No Doubt: Beata Nelson a Different Swimmer at Her Second NCAA Champs (Video Included)

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Photo Courtesy: Dan D'Addona

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By David Rieder.

Beata Nelson didn’t want to talk about her freshman year NCAA championships. That was the meet where the former top-ranked recruit and National High School Swimmer of the Year finished 40th, 27th and 17th in her three individual events as a freshman at the University of Wisconsin.

Looking back, Nelson called that meet “a transitional period for me and super necessary to be where I am now.” And now, at her second NCAA championships, she has swum in her first individual final, fulfilling what she calls “a dream of mine.” She bolstered her case as a national favorite in another event. Why would she want to spend time dwelling on last year?

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Photo Courtesy: Dan D’Addona

Nelson finished sixth in the 200 IM, posting a time of 1:53.54, making her the 18th-fastest performer of all time. But that was just a prelude to what Nelson would uncork later that night, when she led off Wisconsin’s team in the B-final of the women’s 4×100 medley relay. Nelson touched in 49.83, the fourth-fastest performance in history.

That was just five hundredths off Nelson’s best, a 49.78 she swam four weeks earlier in the same Columbus pool at the women’s Big Ten championships. Before that meet, no one thought of Nelson as a national championship contender and certainly not in a backstroke event. After all, she had been best-known for her butterfly abilities coming out of high school.

But then came the Big Ten breakthrough, and now Nelson knows that it was no fluke.

“It’s awesome. It’s something I’ve strived for since I started swimming. To see it again here is obviously exciting,” Nelson said. “Seeing that up on the board during the relay really gives me reassurance that it wasn’t just one time and it’ll keep happening again so long as I believe in myself, so it’s exciting.”

It’s tough to declare one person in the 100 back a favorite. Perhaps it should be Kathleen Baker, the Cal junior who is the defending champion and also the World and Olympic silver medalist in the long course 100 back. Or maybe Stanford’s Ally Howe, who holds the American record in the event at 49.69.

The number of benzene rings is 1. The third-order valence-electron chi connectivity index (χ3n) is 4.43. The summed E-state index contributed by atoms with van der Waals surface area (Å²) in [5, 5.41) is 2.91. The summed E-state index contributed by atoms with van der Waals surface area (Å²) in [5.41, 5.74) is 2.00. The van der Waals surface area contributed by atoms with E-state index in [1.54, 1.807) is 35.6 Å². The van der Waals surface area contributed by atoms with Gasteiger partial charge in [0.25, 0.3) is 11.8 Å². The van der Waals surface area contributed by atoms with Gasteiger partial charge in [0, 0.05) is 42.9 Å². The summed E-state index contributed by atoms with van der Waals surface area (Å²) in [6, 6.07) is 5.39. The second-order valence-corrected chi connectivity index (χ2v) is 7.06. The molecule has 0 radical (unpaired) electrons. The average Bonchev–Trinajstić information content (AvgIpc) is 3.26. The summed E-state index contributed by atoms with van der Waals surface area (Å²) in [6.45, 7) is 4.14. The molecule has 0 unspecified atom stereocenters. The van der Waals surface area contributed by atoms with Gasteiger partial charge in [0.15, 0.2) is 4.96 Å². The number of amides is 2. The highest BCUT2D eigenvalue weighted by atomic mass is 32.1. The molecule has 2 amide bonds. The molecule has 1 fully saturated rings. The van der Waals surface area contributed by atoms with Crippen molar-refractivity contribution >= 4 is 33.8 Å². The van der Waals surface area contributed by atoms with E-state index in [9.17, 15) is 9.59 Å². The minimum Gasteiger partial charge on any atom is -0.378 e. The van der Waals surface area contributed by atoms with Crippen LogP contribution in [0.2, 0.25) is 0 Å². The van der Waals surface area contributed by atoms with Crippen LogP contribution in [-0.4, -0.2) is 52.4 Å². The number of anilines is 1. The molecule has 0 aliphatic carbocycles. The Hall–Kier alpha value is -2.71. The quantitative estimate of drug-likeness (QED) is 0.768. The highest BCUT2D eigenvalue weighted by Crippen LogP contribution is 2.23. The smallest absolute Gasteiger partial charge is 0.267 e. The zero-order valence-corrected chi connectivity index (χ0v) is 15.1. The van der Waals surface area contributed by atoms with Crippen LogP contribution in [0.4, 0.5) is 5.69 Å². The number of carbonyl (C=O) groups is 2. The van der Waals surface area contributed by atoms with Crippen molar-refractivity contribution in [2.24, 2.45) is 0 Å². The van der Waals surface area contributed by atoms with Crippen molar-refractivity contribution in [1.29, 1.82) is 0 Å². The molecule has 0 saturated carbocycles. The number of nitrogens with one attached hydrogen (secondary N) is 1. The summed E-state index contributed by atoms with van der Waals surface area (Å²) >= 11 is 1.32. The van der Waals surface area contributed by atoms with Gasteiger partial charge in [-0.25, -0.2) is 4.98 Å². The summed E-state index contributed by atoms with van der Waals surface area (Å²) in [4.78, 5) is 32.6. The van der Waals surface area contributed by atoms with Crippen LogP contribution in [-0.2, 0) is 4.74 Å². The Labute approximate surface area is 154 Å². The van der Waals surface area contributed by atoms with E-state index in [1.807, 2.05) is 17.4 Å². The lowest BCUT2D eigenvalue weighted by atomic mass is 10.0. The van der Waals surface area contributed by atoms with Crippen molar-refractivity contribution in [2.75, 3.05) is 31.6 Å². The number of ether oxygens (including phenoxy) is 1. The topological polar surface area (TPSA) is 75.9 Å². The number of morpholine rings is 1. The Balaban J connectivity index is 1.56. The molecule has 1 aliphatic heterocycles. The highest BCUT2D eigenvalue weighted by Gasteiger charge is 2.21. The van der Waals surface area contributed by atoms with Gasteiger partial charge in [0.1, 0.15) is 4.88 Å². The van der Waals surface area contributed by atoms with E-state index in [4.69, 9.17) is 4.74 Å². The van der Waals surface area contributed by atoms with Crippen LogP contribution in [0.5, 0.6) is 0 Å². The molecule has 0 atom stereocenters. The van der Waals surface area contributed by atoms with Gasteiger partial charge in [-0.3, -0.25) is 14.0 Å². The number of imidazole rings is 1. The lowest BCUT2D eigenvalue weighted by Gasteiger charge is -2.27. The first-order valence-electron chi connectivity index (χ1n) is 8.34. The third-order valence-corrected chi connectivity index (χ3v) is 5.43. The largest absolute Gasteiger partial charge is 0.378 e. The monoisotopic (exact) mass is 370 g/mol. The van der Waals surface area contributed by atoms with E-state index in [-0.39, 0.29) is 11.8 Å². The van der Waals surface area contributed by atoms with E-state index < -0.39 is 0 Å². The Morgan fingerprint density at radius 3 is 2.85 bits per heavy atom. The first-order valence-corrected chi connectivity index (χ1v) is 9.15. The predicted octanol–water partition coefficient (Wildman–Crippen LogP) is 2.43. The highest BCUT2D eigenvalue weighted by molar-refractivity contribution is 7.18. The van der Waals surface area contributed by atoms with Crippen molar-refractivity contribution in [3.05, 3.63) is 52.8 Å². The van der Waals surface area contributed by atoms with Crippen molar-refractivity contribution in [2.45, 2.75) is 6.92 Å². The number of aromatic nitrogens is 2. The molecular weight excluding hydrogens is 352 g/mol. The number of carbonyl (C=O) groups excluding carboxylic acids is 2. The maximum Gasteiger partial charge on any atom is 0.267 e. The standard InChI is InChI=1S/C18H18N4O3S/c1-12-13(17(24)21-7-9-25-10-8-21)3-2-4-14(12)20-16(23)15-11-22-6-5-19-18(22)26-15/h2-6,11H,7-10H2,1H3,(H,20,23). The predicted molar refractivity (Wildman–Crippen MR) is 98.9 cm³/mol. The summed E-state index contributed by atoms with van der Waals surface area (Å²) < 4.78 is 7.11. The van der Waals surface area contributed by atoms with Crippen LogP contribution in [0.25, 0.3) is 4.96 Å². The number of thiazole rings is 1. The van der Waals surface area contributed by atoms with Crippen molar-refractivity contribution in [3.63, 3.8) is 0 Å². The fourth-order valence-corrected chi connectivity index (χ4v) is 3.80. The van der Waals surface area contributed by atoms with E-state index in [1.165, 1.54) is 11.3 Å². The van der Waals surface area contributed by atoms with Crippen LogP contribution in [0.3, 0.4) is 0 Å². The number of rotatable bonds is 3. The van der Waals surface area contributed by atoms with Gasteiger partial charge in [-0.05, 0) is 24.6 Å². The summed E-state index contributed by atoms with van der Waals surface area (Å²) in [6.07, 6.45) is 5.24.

But note this: Nelson’s relay leadoff Thursday night was much faster than either Howe (50.34) or Baker (50.66) swam while leading off their respective relays a few minutes later in the A-final. In Friday’s prelims, she qualified first for the 100 back final at 50.61, three hundredths ahead of Howe.

Over the last year, Nelson prepared herself for dealing with the extra pressure and emotions that come with an NCAA championships.

“Just building up my confidence and realizing that I do deserve to be here and I’ve worked hard enough to be here,” she said. “Using breathing techniques and trying to focus and hone in on the little things is always what I try to do at meets like this. It’s just another swim meet—people don’t realize that with all the excitement and hoopla that comes with it—but it’s just another swim meet, and that’s how I’m looking at it.”

For how much disappointment Nelson dealt with at her first NCAA championships, she is better off for that experience. She no longer has any doubt in her own abilities. And that’s what makes her so dangerous as she enters a star-studded but still wide-open race in the 100 back.

1 comment

  1. avatar

    Sooo happy and excited for Beata. .who has worked soo hard for soo long..she is an amazing athlete and an amazing person. ..I love her comment about the fact that she had to go through a transition phase to get her to this point. ..absolutely. ..not to mention. .other personal struggles that she had to deal with. LOVE YOU BEATA! Best of luck to you!